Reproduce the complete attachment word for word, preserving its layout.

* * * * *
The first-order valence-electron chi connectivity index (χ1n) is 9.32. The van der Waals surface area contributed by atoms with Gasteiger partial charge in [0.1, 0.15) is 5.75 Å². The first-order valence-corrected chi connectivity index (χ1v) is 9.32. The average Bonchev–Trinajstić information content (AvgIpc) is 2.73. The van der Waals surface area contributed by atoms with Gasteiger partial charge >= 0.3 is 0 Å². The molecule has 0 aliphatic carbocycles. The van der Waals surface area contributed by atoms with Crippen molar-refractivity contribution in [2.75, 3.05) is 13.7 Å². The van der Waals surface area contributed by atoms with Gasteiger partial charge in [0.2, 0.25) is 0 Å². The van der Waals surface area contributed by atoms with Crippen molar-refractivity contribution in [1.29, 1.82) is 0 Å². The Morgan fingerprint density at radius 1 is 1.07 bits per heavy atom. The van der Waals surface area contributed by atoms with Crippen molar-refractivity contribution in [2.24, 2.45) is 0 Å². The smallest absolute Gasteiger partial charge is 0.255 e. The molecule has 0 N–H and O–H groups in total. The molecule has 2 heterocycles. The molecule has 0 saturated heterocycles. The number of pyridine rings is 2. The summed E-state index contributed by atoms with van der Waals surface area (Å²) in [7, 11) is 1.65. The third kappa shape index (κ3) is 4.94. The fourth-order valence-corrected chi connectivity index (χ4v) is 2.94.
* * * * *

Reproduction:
The first-order valence-electron chi connectivity index (χ1n) is 9.32. The van der Waals surface area contributed by atoms with Gasteiger partial charge in [0.1, 0.15) is 5.75 Å². The first-order valence-corrected chi connectivity index (χ1v) is 9.32. The average Bonchev–Trinajstić information content (AvgIpc) is 2.73. The van der Waals surface area contributed by atoms with Gasteiger partial charge >= 0.3 is 0 Å². The molecule has 0 aliphatic carbocycles. The van der Waals surface area contributed by atoms with Crippen molar-refractivity contribution in [2.75, 3.05) is 13.7 Å². The van der Waals surface area contributed by atoms with Gasteiger partial charge in [0.2, 0.25) is 0 Å². The van der Waals surface area contributed by atoms with Crippen molar-refractivity contribution in [1.29, 1.82) is 0 Å². The Morgan fingerprint density at radius 1 is 1.07 bits per heavy atom. The van der Waals surface area contributed by atoms with Crippen molar-refractivity contribution in [2.24, 2.45) is 0 Å². The smallest absolute Gasteiger partial charge is 0.255 e. The molecule has 0 N–H and O–H groups in total. The molecule has 2 heterocycles. The molecule has 0 saturated heterocycles. The number of pyridine rings is 2. The summed E-state index contributed by atoms with van der Waals surface area (Å²) in [7, 11) is 1.65. The third kappa shape index (κ3) is 4.94. The fourth-order valence-corrected chi connectivity index (χ4v) is 2.94.